On Friday, the Russian government faced more demands that it facilitate investigations into the alleged Novichok nerve-agent poisoning of opposition politician Alexei Navalny.
One demand came from inside Russia, where Navalny’s lawyer Vyacheslav Gimadi filed a complaint accusing the Kremlin of inaction over what he said was Navalny’s attempted murder.
The Moscow judge rejected the complaint.
The other demand came from Brussels, Belgium, on the other side of Europe.
NATO Secretary-General Jens Stoltenberg demanded the Russian government cooperate with the Organisation for the Prohibition of Chemical Weapons on an “impartial international investigation.”
“The use of such a weapon is horrific,” said Stoltenberg.
“All allies today were united in condemning this attack. Any use of chemical weapons shows a total disrespect for human lives, and is an unacceptable breach of international norms and rules.”
The demands came after German Chancellor Angela Merkel said on Wednesday that there was ‘unequivocal proof’ that Navalny was poisoned with Novichok — a Soviet-era nerve agent.
Russia’s reaction was somewhat predictable: deny, deny, deny.
The country’s foreign minister Sergei Lavrov didn’t sugar-coat his language on Russian TV.
“Our Western partners allow themselves to make arrogant demands in such a tone that suggests that they have nothing but pathos to put on the table,” Lavrov said.
In other words: show us the evidence.
The Kremlin has responded this way before, notably in the aftermath of the alleged poisoning of former Russian double-agent Sergei Skripal and his daughter Yulia, in Salisbury, England in 2018.
They survived, but a British woman, Dawn Sturgess, died after accidentally being exposed to what the U.K. said was the same dose of Novichok used to target the Skripals.
Russia knows that even if Germany provides documentation on the Novichok tests, Moscow could simply respond by dismissing them as fake.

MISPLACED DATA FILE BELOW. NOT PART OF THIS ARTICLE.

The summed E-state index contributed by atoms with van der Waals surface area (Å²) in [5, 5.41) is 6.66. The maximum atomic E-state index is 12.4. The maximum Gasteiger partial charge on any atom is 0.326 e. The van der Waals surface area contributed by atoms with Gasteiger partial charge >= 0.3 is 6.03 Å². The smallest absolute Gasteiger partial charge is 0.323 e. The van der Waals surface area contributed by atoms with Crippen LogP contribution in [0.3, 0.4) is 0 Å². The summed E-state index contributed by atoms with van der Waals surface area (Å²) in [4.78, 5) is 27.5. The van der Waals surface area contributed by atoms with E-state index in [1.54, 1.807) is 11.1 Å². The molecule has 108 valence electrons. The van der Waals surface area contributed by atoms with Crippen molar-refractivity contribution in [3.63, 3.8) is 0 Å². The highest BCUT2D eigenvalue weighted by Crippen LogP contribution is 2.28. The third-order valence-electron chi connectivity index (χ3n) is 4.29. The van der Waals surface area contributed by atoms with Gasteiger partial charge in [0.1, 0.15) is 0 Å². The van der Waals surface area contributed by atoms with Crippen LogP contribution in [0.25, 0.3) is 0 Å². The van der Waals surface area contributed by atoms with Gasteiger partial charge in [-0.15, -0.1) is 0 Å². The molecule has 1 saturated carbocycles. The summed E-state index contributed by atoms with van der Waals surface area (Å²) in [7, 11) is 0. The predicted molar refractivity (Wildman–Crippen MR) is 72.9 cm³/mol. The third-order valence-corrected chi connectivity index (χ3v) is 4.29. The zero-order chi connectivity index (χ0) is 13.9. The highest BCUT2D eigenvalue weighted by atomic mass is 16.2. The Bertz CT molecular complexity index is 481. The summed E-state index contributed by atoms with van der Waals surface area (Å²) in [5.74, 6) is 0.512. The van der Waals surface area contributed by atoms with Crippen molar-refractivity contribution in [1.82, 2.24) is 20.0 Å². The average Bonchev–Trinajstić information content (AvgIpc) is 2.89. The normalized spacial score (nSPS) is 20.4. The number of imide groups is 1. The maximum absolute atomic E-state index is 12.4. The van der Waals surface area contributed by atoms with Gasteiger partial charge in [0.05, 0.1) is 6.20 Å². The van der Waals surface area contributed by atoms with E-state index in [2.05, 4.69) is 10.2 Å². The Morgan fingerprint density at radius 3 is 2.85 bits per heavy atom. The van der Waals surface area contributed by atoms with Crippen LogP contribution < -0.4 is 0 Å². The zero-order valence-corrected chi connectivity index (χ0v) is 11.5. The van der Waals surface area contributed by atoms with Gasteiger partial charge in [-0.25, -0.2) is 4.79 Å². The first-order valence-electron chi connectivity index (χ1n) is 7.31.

Russia and the West are in a battle for the truth — one that neither side can win.
The same pattern played out after Russia’s 2014 annexation of Crimea from Ukraine, and after the allegations of interference in the 2016 U.S. presidential election.
On each occasion, various western countries piled-on sanctions against Russian individuals and organizations, but Putin’s alleged malign actions continued.
So how can the West stop, or rein-in, Vladimir Putin?
It’s hard to prove if sanctions work, and almost impossible to accurately measure.
In the wake of the Crimea sanctions, the International Monetary Fund estimated they hit Russia’s Gross Domestic Product by between 1 and 1.5 percent.
But is that enough to change a government’s policy?
Bill Browder, a British-American businessman who’s spent years fighting for sanctions against Russia, says it’s all about the target.
“If the right people are sanctioned in response to the Navalny poisoning, that will have a seriously crippling effect on the Putin regime and the people around him,” Browder told Global News.
“A specific group of people in Putin’s government authorised this, carried it out and covered it up. Those people should be sanctioned and they should be sanctioned specifically, and the people around them should be sanctioned, who hold their money. and that would have an effect. I’m quite certain that if that were to happen, it would probably create a scenario where such things don’t happen again.”